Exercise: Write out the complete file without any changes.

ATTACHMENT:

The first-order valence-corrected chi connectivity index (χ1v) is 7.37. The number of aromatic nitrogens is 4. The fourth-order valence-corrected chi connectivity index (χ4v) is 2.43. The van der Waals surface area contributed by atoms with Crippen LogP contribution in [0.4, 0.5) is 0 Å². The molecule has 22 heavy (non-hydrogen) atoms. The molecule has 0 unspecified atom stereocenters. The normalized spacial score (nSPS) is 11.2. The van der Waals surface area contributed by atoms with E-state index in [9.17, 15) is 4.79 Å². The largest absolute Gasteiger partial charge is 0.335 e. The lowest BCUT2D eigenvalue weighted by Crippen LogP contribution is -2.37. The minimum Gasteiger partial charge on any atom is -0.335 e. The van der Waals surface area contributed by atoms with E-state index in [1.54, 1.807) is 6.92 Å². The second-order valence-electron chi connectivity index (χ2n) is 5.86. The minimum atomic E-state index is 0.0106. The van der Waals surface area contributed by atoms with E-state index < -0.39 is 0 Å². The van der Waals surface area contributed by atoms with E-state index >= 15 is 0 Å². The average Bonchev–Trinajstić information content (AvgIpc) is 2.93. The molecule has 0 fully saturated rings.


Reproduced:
The first-order valence-corrected chi connectivity index (χ1v) is 7.37. The number of aromatic nitrogens is 4. The fourth-order valence-corrected chi connectivity index (χ4v) is 2.43. The van der Waals surface area contributed by atoms with Crippen LogP contribution in [0.4, 0.5) is 0 Å². The molecule has 22 heavy (non-hydrogen) atoms. The molecule has 0 unspecified atom stereocenters. The normalized spacial score (nSPS) is 11.2. The van der Waals surface area contributed by atoms with E-state index in [9.17, 15) is 4.79 Å². The largest absolute Gasteiger partial charge is 0.335 e. The lowest BCUT2D eigenvalue weighted by Crippen LogP contribution is -2.37. The minimum Gasteiger partial charge on any atom is -0.335 e. The van der Waals surface area contributed by atoms with E-state index in [1.54, 1.807) is 6.92 Å². The second-order valence-electron chi connectivity index (χ2n) is 5.86. The minimum atomic E-state index is 0.0106. The van der Waals surface area contributed by atoms with E-state index < -0.39 is 0 Å². The van der Waals surface area contributed by atoms with E-state index >= 15 is 0 Å². The average Bonchev–Trinajstić information content (AvgIpc) is 2.93. The molecule has 0 fully saturated rings.